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African Countries Are Marching Towards Colonisation – Akhator-Eneka



Mr. Wilson Akhator-Eneka is the Managing Consultant, Algorithm Comm. Ltd, a Research and PPP Development Project & Infrastructure Finance firm. In this interview with ZAKA ABD-KHALIQ, he examines external borrowings in Nigeria and Africa, infrastructural development and finance challenges in the country. 

Nigeria has been borrowing from external sources to finance infrastructure projects. In fact, there is hardly a project that government does that it never borrows to finance. What really is the problem here?

Infrastructure is an asset, borrowing to finance infrastructure is good. But my limited experience in Nigeria reveals the following weaknesses: That the so called borrowed funds are not properly utilised. The fund is spread into many projects, we hardly complete any one, and as such they become complete waste. Also, there are no thorough design, development, execution of projects from inception to commissioning and functioning.

It was reported that the last government of Edo State borrowed $250 million to finance infrastructure projects. Is there any project in Edo State tied to this project? And this is a widespread situation across the country. So what is the way out? My humble submission is to take one project at a time, complete it and let it be functional. Some people will say corruption is a problem, yes this may be true, but there is corruption everywhere. Even in the midst of corruption, we can still achieve something if we use experts to execute projects, not portfolio contractors.

Why are infrastructure projects so expensive to execute in Nigeria that we have to borrow to finance at so costly a debt-servicing rate?

Infrastructure is not cheap anywhere. However, one can speak on facts and figures on a specific project. The real problem is the abandonment of project midway. Abandoned project is the most expensive project.

We have heard so much about infrastructure in the governance and media spaces. Why is infrastructure so important for economic development?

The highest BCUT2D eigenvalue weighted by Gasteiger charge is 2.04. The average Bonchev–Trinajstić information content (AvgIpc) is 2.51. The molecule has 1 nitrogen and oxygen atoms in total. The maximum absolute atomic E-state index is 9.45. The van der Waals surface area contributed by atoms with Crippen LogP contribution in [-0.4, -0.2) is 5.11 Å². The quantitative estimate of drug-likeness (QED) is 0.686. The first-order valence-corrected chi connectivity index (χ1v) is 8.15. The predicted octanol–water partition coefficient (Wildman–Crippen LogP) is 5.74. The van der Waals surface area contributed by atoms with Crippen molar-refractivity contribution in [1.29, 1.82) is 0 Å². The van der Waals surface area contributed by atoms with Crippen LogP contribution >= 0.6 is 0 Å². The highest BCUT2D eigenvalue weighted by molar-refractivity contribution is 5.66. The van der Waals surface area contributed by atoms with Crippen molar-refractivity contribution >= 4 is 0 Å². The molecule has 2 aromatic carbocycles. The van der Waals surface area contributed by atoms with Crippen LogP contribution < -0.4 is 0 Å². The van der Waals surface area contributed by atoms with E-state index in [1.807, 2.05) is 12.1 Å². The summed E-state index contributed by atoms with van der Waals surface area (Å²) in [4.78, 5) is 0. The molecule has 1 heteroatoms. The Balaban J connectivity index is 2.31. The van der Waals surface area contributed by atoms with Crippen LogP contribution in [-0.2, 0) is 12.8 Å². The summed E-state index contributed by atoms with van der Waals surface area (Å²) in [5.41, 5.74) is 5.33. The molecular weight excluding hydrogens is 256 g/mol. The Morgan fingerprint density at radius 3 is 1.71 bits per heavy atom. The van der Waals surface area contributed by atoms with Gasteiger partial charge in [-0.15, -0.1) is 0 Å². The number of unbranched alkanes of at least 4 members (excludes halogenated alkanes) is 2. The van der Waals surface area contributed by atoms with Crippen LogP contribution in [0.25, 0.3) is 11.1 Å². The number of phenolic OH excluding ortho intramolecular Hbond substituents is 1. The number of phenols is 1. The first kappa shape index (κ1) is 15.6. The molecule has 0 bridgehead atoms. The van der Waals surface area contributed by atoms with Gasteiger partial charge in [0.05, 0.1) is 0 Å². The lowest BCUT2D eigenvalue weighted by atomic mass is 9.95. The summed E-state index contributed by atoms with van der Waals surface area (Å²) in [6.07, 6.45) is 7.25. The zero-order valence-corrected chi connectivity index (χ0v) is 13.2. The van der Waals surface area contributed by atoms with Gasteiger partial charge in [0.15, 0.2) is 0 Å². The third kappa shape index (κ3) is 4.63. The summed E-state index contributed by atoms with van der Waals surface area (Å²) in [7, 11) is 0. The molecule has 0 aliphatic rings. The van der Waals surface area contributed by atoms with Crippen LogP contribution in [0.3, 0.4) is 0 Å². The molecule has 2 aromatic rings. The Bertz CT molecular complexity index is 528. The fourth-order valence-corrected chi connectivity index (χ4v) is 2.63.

Infrastructure encompasses a whole gamut of so many things inclusive of roads, bridges, schools, hospitals, real estate, among others. Recent researches show that infrastructure has both hard and soft components.

Infrastructure can equally be seen as a process through or by which profound activities are carried out. And you asked: why is it so important for economic development?

Very readily, it is self-evident. Society economic activities cannot take place without infrastructure, hence, it is almost impossible to speak of economic development in place of absence of infrastructure. Consequently, it could be seen as the very fabric with which the economic development of any nation is clothed. Literally, without infrastructure, such a nation is naked and exposed to harsh reality of vagaries of nature and this is putting it mildly.

Why do we need infrastructure as a prerequisite or requirement for economic development?

You see, we have to understand what economic development is. Succinctly, economic development ultimately addresses the intersections between people and their ability to meet their daily needs. In order words, economic development does not happen for the sake of it, it is a derived function, a means to an end.